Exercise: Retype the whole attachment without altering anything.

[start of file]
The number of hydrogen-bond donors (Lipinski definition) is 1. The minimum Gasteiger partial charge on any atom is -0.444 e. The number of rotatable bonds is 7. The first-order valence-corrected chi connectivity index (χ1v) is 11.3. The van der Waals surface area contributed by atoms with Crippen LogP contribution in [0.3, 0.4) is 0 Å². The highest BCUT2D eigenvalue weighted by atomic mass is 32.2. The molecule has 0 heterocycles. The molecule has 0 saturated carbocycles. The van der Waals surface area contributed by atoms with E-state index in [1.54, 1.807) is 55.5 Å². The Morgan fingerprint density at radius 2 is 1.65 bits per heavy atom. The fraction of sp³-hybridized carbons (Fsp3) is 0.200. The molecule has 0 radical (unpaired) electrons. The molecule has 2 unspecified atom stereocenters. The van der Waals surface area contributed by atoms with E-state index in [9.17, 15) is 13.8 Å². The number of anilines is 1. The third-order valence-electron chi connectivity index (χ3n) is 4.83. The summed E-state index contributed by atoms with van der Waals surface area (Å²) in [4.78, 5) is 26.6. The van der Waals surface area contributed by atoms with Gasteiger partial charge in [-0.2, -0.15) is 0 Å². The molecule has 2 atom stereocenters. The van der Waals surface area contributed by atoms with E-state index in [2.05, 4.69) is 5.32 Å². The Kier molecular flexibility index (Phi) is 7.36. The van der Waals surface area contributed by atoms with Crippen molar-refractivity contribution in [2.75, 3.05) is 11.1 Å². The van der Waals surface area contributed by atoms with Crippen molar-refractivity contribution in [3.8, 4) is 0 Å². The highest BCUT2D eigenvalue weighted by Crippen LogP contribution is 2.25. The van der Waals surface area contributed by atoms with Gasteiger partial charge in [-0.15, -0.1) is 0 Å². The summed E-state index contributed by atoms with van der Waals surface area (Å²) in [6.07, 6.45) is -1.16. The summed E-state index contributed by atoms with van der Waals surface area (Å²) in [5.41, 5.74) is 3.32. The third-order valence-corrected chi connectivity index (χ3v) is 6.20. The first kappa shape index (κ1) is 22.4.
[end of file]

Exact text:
The number of hydrogen-bond donors (Lipinski definition) is 1. The minimum Gasteiger partial charge on any atom is -0.444 e. The number of rotatable bonds is 7. The first-order valence-corrected chi connectivity index (χ1v) is 11.3. The van der Waals surface area contributed by atoms with Crippen LogP contribution in [0.3, 0.4) is 0 Å². The highest BCUT2D eigenvalue weighted by atomic mass is 32.2. The molecule has 0 heterocycles. The molecule has 0 saturated carbocycles. The van der Waals surface area contributed by atoms with E-state index in [1.54, 1.807) is 55.5 Å². The Morgan fingerprint density at radius 2 is 1.65 bits per heavy atom. The fraction of sp³-hybridized carbons (Fsp3) is 0.200. The molecule has 0 radical (unpaired) electrons. The molecule has 2 unspecified atom stereocenters. The van der Waals surface area contributed by atoms with E-state index in [9.17, 15) is 13.8 Å². The number of anilines is 1. The third-order valence-electron chi connectivity index (χ3n) is 4.83. The summed E-state index contributed by atoms with van der Waals surface area (Å²) in [4.78, 5) is 26.6. The van der Waals surface area contributed by atoms with Gasteiger partial charge in [-0.2, -0.15) is 0 Å². The molecule has 2 atom stereocenters. The van der Waals surface area contributed by atoms with E-state index in [2.05, 4.69) is 5.32 Å². The Kier molecular flexibility index (Phi) is 7.36. The van der Waals surface area contributed by atoms with Crippen molar-refractivity contribution in [2.75, 3.05) is 11.1 Å². The van der Waals surface area contributed by atoms with Crippen molar-refractivity contribution in [3.8, 4) is 0 Å². The highest BCUT2D eigenvalue weighted by Crippen LogP contribution is 2.25. The van der Waals surface area contributed by atoms with Gasteiger partial charge in [-0.15, -0.1) is 0 Å². The summed E-state index contributed by atoms with van der Waals surface area (Å²) in [6.07, 6.45) is -1.16. The summed E-state index contributed by atoms with van der Waals surface area (Å²) in [5.41, 5.74) is 3.32. The third-order valence-corrected chi connectivity index (χ3v) is 6.20. The first kappa shape index (κ1) is 22.4.